San Diego Frozen Zoo®

Very Likely To Melt Your Heart

By: Rick Melody
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Bringing back the Northern White Rhino certainly would be cause for celebration, and the Beckman Center at the San Diego Zoo Institute for Conservation Research (ICR) is a key player in the collection and preservation of living cells taken from endangered species worldwide. Established in 2004, it has a variety of research groups actively engaged in conservation genetics, reproductive sciences, disease investigations, and population sustainability, with the Frozen Zoo® a rather fascinating component of that effort. Marlys Houck, a senior researcher at the San Diego Zoo Global met with us for an in-house view of their facility located in Escondido a few miles from the Wild Animal Park.  

 Prior to the completion of the center in 2004, were there on-going efforts to collect and preserve the living cells of endangered species?

In the 1970's, Dr. Kurt Benirschke, who had a keen interest in chromosomes, and the questions they might answer in a variety of animal species, set out to collect cells on as many species as possible to analyze their chromosomes. At that time animal cell culture was a fairly new field and the chromosome number of many well-studied animals was unknown.

In order to obtain chromosomes, you need living cells. Dr. Benirschke realized that since we had the ability to grow cells from a small piece of skin taken after an animal died, it was a good idea to preserve the cells with methods that keep the alive. His foresight led to the creation of the Frozen Zoo® in 1975 wherein the living cells would be banked indefinitely in liquid nitrogen, anticipating that the cells might have even more value in the future as science progressed.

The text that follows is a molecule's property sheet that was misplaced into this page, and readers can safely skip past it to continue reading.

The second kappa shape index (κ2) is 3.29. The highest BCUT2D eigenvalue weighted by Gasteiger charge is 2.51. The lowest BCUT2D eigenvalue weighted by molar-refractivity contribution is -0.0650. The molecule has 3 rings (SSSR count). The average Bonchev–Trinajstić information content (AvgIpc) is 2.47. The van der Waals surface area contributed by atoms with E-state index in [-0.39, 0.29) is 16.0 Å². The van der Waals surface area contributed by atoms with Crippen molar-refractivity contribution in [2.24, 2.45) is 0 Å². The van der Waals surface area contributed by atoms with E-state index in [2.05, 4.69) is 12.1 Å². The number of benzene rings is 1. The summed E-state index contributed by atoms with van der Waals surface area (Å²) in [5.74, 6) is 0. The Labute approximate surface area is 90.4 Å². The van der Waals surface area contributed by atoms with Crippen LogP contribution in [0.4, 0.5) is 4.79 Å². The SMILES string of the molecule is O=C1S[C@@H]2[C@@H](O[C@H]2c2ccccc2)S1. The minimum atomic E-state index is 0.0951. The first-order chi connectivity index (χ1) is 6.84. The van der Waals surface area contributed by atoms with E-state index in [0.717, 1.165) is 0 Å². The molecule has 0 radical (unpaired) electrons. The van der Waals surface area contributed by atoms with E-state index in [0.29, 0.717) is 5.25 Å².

Certainly science has progressed, as I would imagine have the efforts of living cell preservation?

Right on both accounts. Arlene Kumamoto, one of the first technicians became an expert in the cell culture of hundreds of mammal species. The collection has now grown to include birds, reptiles and amphibians. Currently, there are nearly 1,100 species/subspecies and 10,000 individuals, with all cell lines grown and frozen by about 20 technicians over the past 40 years. By 1980, our reproductive sciences team under the guidance of Dr. Barbara Durrant began adding germplasm (sperm and ova) to the collection.

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Is this collection primarily from the San Diego Zoo and Safari Park?

It is a continued process of collection that has expanded worldwide. Many other zoos send us small skin biopsies opportunistically after an animal dies or when it is in for examination or surgery. We've also received samples from collaborators working with wild populations in Madagascar, Zimbabwe, Oman, Mongolia, Mexico and other regions of the world. We never know what samples might come in each day.

Are these samples received globally in prime condition or given the conditions in the field or missteps in collection ever compromise the quality of the sample rendering them useless?

Samples must reach us quickly, ideally less than 5 days after collection so they can be incubated at the right temperature with nutrients and antibiotics. Contamination from bacteria or fungus on the samples can destroy the cells. If the tissue freezes during transport that will also kill the cells, so it's more challenging to get samples in good condition from remote locations.

Is the focus at the Center primarily on endangered or near-extinct species?